A big part of being realistic (and effective) in training and racing is having a good understanding of ones fitness and performance level.
To best understand the fitness and performance level of my athletes I use objective physiologic testing. Designing a training plan around objective testing leads to better structure and purpose. Guesswork is minimized. Training at the correct intensities leads to physiologic adaptation and improvement which is then measurable through repeat testing and, more importantly, in race performances.
Despite what people may sell you or what you read, there are no magic bullets or ways to get fast “overnight”. Endurance training and racing is a progressive process that takes time to develop. The body has several different “energy systems” and it is important to incorporate these systems appropriately in the training cycle to achieve peak performance. Consistency in training with the appropriate frequency, duration, intensity, and recovery is the key to improvement. Testing helps us monitor and adjust during the process.
There is a lot of “physiologic testing” out there, some more useful than others. As an athlete considering any testing it is important to ask yourself a couple of questions:
“What is the purpose of this test?”
“What does the result tell me?”
“How do the results of this test affect how I train and race?”
These are the questions I consider in using testing as part of my coaching. The following tests are useful at measuring fitness and planning training load.
“Functional Threshold Power”
Power is the best measurement of fitness and performance for cycling. How much power can an athlete generate for a given amount of time? To measure this I use a protocol developed by Andrew Coggan and Hunter Allen that is available in their book Training and Racing with a Power Meter, 2nd Edition. Athletes come to my home and do this test indoors on a calibrated CompuTrainer. This test involves a 20 minute time-trial that provides wattage and heart rate data that can then be used to determine training intensities for cycling. Athletes benefit greatly if they train and race with a power meter (which I highly encourage). However, even if an athlete does not use a power meter this test provides physiologic insight and heart rate information that is useful in training and racing.
“Treadmill Estimated Lactate Threshold”
This is a test performed indoors on the treadmill. This test takes about 10 minutes and is conducted after a 15-20 minute warm-up of very easy running. The test is graduated, that is, speed is increased incrementally with time. Heart rate is recorded during the process and the Borg Rating of Perceived Exertion (RPE) is used to help estimate lactate threshold. In addition to the Borg RPE, I also monitor for the transition to “Ventilatory Threshold”, the moment that the athlete slips into severely labored breathing. Ventilatory threshold is a very good estimate of Lactate Threshold. The heart rate and speed at which you make this transition is useful for guiding run training.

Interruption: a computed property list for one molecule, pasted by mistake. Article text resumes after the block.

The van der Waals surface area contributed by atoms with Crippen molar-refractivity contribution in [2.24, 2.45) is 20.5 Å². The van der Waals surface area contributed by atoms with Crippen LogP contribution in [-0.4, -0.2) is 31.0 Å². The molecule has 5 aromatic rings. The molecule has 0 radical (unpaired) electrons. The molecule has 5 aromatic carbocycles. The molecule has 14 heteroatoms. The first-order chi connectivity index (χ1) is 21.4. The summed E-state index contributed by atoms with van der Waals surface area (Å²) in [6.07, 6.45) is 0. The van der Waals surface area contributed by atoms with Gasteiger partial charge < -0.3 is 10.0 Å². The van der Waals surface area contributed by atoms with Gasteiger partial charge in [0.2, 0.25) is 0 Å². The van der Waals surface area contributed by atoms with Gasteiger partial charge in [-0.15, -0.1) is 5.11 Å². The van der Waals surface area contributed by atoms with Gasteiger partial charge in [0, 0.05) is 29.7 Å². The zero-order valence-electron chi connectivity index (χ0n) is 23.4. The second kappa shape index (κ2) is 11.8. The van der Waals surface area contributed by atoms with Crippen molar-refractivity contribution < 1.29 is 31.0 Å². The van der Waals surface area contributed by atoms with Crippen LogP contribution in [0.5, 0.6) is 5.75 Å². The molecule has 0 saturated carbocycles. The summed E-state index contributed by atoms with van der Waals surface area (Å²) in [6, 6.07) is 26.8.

“VDOT” – Running velocity at VO2 maximum.
See Jack Daniels’ book Daniels Running Formula, Chapter 3, for a thorough discussion of VDOT and how it is used to guide training and racing. The following is a brief description.
How fast an athlete can run is dictated by several factors. Maximum oxygen uptake, VO2 max, is a major factor. This is the rate of oxygen uptake at the cellular level (liters/min) and varies from athlete to athlete. “VO2 Max” is not the only determiner of running speed, but it sure helps to have a high one! Running “economy” is also important. Some runners are very economical, they expend less energy than others due to things like more efficient biomechanics and lower body weight. The end result is that a runner with a high VO2 max but poor economy may not perform as well as someone with a lower VO2 max but better economy.
VDOT is a way of looking at functional VO2 max: taking all things into account, how fast does someone perform at their VO2 max? This is a performance-based “test” that allows me to appropriately integrate different running intensities into an athletes program. Training at the right running intensity is arguably even more important for the triathlete than the pure runner since the multi-sport athlete is more susceptible to “overtraining”.
Swim training is markedly different than both cycling and running. In swimming, technique and “economy” is vitally important. Swimming speed is all about eliminating drag while applying maximum forward propulsion force. As such, things like power and heart rate that we use in cycling and running are not as important.
I encourage all of my athletes to become involved in a Master’s swim program. Swimming with others and with the help of a pool-side coach who not only designs workouts but can provide technique input is very important.
That being said, it does help to have a benchmark performance test in swimming to guide training and measure progress. Because triathlon swimming distances are so much longer than that of pool competition it is not that critical how fast you can swim a 50, 100, or even 200. The benchmark time-trial I use for athletes is 1,000 yards/meters. This distance provides a nice mix of speed and endurance that reflects an athletes ability at all race distances, sprint to Ironman. How fast an athlete swims this time-trial can be used to determine workout pacing and send-off times.
This test is done in the pool but without drafting. It is helpful to swim the time-trial with others to provide competitive stimulus. Preferably the other swimmers are in adjacent lanes and you have an unimpeded path free of other swimmers.